Of the rest, some were better than others. Some of the sites were purely architectural ruins like columns and such. Those were OK. The cool ones, however, were the ones with the statues.

The best one of all is the Jaulian monastery. It contains many stupas (ornate mounds said to contain relics of Buddha) and Buddhist statues. Some are originals, but most are replicas of originals now housed in the museum. To get to the Jaulian site, we had to climb probably a hundred and fifty steps. There were several goats perched around like they were guarding the place. Near the entrance of the site itself, there was a goat in a tree eating the leaves. Being tourists and city-slickers to boot, we felt obligated to stop and photograph the goat in the tree.

We toured Jaulian and on the way back to the car the hawkers swarmed on us. We sent them packing and had a few cokes in the scorching heat.

By now, it was late afternoon, so we drove back toward the museum.

As I’ve mentioned before, mirrored objects (like disco balls) are probably the most famous and unique of Taxila handicrafts. Of the mirrored objects, the disco cats are the coolest of all. They make a huge size (over 3 feet tall) and a small one (about one foot tall). Nenita and I stopped at a shop. The shopkeeper had one of the huge disco cats, and he wanted 1,500 rupees for it. Nenita told him she would give him 1000 for it. He started whining about how the heat had been keeping tourists away and how business had been slow and how it was late afternoon already so he would soon be closing for the day. It was unclear to me why he was telling us all this since it only strengthened our bargaining position. We told him that for exactly all the reasons he was complaining about, we should get the good price of 1000 (about $16.70 USD). And just like that he agreed. It was almost too easy, which led us to immediately realize we should have offered him 8 or 9 hundred. It was too late for that, so we took the cat for 1000 and loaded him in the car.

A little way down the road, we stopped at another shop since both Nenita and I wanted a huge disco cat. This time we tried going for 900 right off the bat. This guy was more resistant, so we went back to 1000. We didn’t have all afternoon to argue over 2 dollars. He still balked, so we walked. When we fired up the car, it struck him that we were actually leaving. He quickly relented, and Nenita and I each had our Taxila trophy.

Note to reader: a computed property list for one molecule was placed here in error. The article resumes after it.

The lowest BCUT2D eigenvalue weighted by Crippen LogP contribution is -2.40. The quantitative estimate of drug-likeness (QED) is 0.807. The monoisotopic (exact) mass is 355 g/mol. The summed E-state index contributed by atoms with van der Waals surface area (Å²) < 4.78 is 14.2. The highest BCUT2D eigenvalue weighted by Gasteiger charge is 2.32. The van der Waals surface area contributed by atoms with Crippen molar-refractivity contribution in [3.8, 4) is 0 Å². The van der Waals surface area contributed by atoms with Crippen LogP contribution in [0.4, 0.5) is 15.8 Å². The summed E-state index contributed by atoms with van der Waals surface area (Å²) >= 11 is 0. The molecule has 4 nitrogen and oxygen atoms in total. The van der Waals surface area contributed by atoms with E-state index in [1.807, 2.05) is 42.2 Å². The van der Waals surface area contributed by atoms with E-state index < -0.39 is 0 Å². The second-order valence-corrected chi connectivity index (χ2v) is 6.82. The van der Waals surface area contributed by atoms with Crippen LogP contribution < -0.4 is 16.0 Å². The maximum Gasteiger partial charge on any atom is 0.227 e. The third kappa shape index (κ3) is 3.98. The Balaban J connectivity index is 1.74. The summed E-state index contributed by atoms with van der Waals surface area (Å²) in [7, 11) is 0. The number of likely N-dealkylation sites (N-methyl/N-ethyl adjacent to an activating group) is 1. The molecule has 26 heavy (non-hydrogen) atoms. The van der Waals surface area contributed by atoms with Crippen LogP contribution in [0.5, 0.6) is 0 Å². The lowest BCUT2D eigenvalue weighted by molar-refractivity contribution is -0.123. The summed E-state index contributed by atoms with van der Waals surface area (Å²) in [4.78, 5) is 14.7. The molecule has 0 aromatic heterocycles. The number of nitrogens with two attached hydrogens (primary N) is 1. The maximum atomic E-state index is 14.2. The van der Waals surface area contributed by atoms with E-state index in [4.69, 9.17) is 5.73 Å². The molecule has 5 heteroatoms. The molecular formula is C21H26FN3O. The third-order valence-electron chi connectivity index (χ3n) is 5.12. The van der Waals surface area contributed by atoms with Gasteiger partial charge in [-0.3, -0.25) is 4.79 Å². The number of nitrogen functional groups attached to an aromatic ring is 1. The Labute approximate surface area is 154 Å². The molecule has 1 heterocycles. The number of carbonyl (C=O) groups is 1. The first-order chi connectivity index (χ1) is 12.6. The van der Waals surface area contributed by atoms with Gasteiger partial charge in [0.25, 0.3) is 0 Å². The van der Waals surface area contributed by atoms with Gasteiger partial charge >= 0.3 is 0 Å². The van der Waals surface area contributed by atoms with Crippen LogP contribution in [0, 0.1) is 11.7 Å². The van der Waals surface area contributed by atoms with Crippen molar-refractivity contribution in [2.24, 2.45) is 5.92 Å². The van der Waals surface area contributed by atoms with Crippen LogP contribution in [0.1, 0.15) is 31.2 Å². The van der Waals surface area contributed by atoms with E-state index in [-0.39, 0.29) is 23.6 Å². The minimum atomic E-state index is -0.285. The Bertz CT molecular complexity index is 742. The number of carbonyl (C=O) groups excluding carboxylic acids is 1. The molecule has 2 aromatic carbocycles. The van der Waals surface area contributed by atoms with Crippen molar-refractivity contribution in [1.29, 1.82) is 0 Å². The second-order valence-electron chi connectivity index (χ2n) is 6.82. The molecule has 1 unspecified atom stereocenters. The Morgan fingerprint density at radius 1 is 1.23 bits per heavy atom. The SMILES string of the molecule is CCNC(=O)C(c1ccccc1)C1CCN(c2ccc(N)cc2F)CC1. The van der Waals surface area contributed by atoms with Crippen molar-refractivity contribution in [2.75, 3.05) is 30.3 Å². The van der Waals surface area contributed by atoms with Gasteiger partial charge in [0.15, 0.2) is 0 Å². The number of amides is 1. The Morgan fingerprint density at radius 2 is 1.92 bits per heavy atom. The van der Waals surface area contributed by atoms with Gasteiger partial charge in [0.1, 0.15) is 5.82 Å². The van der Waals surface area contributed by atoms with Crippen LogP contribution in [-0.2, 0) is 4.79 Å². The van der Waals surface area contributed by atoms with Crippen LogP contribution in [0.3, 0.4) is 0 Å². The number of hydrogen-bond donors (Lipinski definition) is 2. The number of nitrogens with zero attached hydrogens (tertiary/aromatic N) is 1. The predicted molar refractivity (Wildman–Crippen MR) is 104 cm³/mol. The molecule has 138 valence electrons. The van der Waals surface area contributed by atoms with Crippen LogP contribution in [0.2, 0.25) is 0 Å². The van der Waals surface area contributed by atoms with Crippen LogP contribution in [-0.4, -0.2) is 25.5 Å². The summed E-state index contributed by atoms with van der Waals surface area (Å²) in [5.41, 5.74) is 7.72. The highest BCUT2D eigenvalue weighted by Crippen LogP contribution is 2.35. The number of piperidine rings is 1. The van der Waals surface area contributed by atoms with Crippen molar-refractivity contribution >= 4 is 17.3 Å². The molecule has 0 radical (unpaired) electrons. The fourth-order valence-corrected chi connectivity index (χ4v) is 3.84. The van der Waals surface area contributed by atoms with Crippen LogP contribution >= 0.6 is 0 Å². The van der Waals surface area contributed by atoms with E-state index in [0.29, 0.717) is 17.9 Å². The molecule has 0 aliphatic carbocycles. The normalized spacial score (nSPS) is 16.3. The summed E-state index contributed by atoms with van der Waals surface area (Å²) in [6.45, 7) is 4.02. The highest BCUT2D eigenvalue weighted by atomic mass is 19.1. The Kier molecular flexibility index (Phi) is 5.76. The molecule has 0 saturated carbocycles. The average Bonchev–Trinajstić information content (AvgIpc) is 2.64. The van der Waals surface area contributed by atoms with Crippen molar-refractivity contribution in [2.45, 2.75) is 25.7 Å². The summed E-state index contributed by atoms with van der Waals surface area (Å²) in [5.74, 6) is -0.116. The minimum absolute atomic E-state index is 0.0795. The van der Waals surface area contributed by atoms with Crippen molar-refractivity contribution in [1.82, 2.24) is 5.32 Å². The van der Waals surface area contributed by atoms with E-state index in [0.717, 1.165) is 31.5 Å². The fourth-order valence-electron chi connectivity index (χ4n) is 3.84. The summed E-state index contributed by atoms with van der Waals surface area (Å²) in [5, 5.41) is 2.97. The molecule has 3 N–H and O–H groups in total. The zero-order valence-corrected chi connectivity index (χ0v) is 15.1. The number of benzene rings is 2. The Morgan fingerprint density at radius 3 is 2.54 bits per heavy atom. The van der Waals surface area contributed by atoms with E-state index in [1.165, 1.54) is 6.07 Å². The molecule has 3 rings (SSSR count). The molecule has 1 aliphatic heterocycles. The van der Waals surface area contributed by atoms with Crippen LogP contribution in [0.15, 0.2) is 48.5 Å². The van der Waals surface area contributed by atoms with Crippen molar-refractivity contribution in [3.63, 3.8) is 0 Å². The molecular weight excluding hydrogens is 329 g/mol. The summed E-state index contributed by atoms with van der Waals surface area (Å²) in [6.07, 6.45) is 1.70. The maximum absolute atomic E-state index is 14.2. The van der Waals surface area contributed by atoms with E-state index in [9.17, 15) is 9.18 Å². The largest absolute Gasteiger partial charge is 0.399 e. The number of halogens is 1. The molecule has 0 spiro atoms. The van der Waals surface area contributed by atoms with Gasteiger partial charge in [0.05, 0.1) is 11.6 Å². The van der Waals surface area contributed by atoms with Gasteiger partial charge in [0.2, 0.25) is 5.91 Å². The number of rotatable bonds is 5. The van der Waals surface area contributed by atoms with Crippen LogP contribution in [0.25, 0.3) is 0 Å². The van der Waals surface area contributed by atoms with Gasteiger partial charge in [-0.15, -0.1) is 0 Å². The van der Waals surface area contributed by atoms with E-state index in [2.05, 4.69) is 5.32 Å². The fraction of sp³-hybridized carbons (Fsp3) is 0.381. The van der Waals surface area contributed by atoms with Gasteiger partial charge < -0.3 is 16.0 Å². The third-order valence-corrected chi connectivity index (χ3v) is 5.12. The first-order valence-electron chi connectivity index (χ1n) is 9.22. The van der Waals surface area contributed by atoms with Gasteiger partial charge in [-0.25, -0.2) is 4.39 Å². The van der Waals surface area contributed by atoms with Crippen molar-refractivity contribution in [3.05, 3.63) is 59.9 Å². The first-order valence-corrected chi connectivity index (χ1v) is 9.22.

The only thing left to do was hit the museum. Photography was not allowed inside. Since we were carrying cameras, they pointed this out to us specifically.

Nenita and I went through the museum, and it was fun. We both do museums pretty quickly and we were both cracking up over some of the exhibits. A group of Pakistani tourists kept staring at us.

When we had entered the museum, there was this one guard who complimented my shalwar kamiz in the usual manner, “Sir, you are looking smart in your shalwar kamiz today.” So I thanked him and we continued looking.

He came up again, asking where we were from and so forth. We had a nice mini-conversation and went back to looking. Then he tracked me around the whole museum.

He would point out things to me about statues or about things in exhibit cases. He was bordering on annoying.

At one point, he called me over to an exhibit that was in a separate room. I went inside, and the guard and I were the only people in the room. He closed the door leading back out to the main exhibit and was like, “OK, Sir, hurry – take a few pictures.” He, meanwhile, went to the door to keep watch so I could break the rules. The only problem was that there was nothing to photograph in that room. It was a room showcasing buttons and coins, neither of which I cared a lick about. Not to mention, neither would have been a very interesting photo subject. I’m not above breaking no-photo rules, per se, (without flash, of course) but it would have to be for something cool, like the Elephant Man’s skeleton, for example. But buttons? Not even close.

I thanked him for his gesture and left.

We finished up at the museum right around closing time, so we had a few sodas at the snack bar outside and hit the road.

Goldie had had a rough day, so I had an uneasy feeling when I first brought her up to highway speed. She did fine, though.

There was more road construction on the return trip, so the pace was a bit slower. It was just as dangerous, though, if not more so.

Not to worry, though. We made it home without shedding so much as a single mirror from our pair of disco cats.